Map - National Museum of Beirut

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National Museum of Beirut

The National Museum of Beirut (متحف بيروت الوطنيّ, Matḥaf Bayrūt al-waṭanī) is the principal museum of archaeology in Lebanon. The collection was begun after World War I, and the museum was officially opened in 1942. The museum has collections totaling about 100,000 objects, most of which are antiquities and medieval finds from excavations undertaken by the Directorate General of Antiquities. About 1300 artifacts are exhibited, ranging in date from prehistoric times to the medieval Mamluk period.

During the 1975 Lebanese Civil War, the museum stood on the front line that separated the warring factions. The museum's Egyptian Revival building and its collection suffered extensive damage in the war, but most of the artifacts were saved by last-minute preemptive measures.

Today, after a major renovation, the National Museum of Beirut has regained its former position, especially as a leading collector for ancient Phoenician objects.


Map - National Museum of Beirut

Latitude / Longitude : 33° 52' 43" N / 35° 30' 54" E | Time zone : UTC+2:0 / UTC+3 | Currency : LBP | Telephone : 961  


National Museum of Beirut-Origin-Kaiserswerth deaconesses building - 19th century Beirut
Kaiserswerth deaconesses building - 19th century Beirut
National Museum of Beirut-Foundation-Beirut Museum
Beirut Museum
National Museum of Beirut-Closing and devastation-Gilded Bronze statuette
Closing and devastation
Gilded Bronze statuette
National Museum of Beirut-Closing and devastation-Phoenician ship
Closing and devastation
Phoenician ship
National Museum of Beirut-Closing and devastation-NMBStelaPhoenicianNecropolis
Closing and devastation
National Museum of Beirut-Reopening and renovation-Ahiram sarcophag from Biblos XIII-XBC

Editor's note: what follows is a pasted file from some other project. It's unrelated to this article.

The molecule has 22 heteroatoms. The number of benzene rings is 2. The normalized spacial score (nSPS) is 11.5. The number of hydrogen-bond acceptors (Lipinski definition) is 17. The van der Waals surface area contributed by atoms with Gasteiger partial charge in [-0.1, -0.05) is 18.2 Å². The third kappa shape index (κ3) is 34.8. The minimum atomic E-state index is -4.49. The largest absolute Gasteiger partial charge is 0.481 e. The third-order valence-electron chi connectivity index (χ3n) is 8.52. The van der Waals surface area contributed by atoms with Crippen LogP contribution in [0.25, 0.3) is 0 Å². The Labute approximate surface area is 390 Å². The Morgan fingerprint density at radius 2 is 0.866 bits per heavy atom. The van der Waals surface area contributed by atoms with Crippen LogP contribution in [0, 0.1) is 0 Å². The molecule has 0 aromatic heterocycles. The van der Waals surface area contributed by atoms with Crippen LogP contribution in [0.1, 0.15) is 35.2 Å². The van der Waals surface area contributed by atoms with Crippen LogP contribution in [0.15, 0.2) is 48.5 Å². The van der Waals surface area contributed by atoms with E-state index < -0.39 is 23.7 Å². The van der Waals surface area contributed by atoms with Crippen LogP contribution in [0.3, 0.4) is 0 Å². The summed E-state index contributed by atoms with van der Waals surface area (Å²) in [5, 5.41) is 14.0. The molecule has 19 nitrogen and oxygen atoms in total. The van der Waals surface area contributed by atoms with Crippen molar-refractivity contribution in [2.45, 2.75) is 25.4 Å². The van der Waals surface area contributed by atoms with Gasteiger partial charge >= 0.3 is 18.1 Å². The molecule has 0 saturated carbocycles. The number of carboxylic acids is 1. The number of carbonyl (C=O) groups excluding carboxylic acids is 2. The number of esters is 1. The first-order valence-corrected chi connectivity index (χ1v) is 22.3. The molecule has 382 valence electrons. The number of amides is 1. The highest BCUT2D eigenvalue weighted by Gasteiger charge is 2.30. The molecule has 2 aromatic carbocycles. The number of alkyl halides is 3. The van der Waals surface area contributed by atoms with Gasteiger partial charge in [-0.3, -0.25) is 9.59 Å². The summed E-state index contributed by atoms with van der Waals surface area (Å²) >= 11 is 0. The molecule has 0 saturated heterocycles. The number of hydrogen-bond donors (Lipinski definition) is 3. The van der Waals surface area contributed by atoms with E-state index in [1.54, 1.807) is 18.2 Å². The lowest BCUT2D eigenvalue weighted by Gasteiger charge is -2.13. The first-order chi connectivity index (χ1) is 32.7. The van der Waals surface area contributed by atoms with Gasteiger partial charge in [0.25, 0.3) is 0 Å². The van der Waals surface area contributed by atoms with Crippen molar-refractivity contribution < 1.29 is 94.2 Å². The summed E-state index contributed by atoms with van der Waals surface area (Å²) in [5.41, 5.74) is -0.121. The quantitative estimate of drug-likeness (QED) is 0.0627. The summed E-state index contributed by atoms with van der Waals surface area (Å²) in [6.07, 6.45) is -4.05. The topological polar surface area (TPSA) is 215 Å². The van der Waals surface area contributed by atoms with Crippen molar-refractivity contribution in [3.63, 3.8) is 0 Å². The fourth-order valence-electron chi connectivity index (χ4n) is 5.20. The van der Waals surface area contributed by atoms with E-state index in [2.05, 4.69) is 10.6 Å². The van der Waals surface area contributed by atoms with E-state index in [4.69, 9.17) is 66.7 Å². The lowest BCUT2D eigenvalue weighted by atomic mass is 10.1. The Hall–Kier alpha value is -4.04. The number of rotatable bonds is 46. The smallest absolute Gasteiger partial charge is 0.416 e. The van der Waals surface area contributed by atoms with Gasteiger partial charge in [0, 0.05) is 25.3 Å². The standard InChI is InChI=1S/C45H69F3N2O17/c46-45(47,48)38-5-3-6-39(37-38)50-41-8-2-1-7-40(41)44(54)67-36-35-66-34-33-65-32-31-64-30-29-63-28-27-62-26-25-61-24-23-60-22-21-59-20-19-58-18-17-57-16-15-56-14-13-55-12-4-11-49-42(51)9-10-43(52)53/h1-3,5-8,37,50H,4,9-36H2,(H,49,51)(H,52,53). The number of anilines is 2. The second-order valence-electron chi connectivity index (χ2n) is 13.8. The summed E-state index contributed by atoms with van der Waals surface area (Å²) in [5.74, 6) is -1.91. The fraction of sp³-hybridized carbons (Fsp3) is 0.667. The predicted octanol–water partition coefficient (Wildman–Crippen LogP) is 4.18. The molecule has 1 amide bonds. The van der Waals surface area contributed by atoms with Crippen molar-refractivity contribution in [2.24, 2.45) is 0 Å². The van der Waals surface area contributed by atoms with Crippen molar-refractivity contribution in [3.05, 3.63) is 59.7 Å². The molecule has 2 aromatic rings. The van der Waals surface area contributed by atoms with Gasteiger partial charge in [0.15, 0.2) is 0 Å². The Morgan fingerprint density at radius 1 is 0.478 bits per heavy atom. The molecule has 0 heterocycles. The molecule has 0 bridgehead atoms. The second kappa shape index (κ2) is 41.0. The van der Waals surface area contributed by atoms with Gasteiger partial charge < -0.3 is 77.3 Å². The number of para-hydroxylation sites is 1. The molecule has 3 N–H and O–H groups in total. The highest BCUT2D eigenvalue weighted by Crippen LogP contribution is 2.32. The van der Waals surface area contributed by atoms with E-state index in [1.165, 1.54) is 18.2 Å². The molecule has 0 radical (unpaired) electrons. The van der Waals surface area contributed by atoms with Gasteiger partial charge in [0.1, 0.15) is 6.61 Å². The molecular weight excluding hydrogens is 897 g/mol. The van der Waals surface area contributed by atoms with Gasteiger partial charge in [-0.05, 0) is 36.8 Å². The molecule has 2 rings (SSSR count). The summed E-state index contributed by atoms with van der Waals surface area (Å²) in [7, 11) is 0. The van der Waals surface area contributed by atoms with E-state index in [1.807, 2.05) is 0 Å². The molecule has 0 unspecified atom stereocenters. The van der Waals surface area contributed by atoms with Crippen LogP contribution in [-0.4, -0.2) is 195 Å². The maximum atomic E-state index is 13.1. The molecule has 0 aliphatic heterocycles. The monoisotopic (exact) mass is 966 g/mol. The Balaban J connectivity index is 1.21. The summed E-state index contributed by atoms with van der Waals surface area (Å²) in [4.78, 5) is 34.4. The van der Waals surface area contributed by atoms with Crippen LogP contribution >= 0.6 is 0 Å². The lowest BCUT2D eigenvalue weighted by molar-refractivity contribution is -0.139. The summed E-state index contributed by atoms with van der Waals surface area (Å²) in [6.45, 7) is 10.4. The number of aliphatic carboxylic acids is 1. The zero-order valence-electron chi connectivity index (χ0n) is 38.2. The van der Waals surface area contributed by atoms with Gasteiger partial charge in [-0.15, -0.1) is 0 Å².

Reopening and renovation
Ahiram sarcophag from Biblos XIII-XBC
National Museum of Beirut-Basement reopening-BeirutNationalMuseumHead
Basement reopening
National Museum of Beirut-Architecture-National Museum of Beirut 2009 interior
National Museum of Beirut 2009 interior
National Museum of Beirut-Collections-NMBFlintPointByblos
National Museum of Beirut-Bronze age-Ahiram
Bronze age
National Museum of Beirut-Bronze age-Phoenician statuettes
Bronze age
Phoenician statuettes
National Museum of Beirut-Hellenistic period-NMBSarcophagusLegendAchilleus
Hellenistic period
National Museum of Beirut-Hellenistic period-NMBPhoenicianSunDial
Hellenistic period
National Museum of Beirut-Hellenistic period-NMBSevenSagesMosaicBaalbekRectified
Hellenistic period
National Museum of Beirut
National Museum of Beirut
National Museum of Beirut
National Museum of Beirut
National Museum of Beirut
National Museum of Beirut
National Museum of Beirut
National Museum of Beirut
National Museum of Beirut
National Museum of Beirut
National Museum of Beirut
National Museum of Beirut
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Country - Lebanon

Flag of Lebanon
Lebanon (لبنان ; Lebanese pronunciation: ; Liban), officially known as the Lebanese Republic (الجمهورية اللبنانية ; Lebanese pronunciation: ; République libanaise), is a country in Western Asia. It is bordered by Syria to the north and east and Israel to the south, while Cyprus is west across the Mediterranean Sea. Lebanon's location at the crossroads of the Mediterranean Basin and the Arabian hinterland facilitated its rich history and shaped a cultural identity of religious and ethnic diversity. At just 10,452 km 2 (4,036 sq. mi.), it is the smallest recognized sovereign state on the mainland Asian continent.

The earliest evidence of civilization in Lebanon dates back more than seven thousand years, predating recorded history. Lebanon was the home of the Canaanites/Phoenicians and their kingdoms, a maritime culture that flourished for over a thousand years (c. 1550–539 BC). In 64 BC, the region came under the rule of the Roman Empire, and eventually became one of the Empire's leading centers of Christianity. In the Mount Lebanon range a monastic tradition known as the Maronite Church was established. As the Arab Muslims conquered the region, the Maronites held onto their religion and identity. However, a new religious group, the Druze, established themselves in Mount Lebanon as well, generating a religious divide that has lasted for centuries. During the Crusades, the Maronites re-established contact with the Roman Catholic Church and asserted their communion with Rome. The ties they established with the Latins have influenced the region into the modern era.
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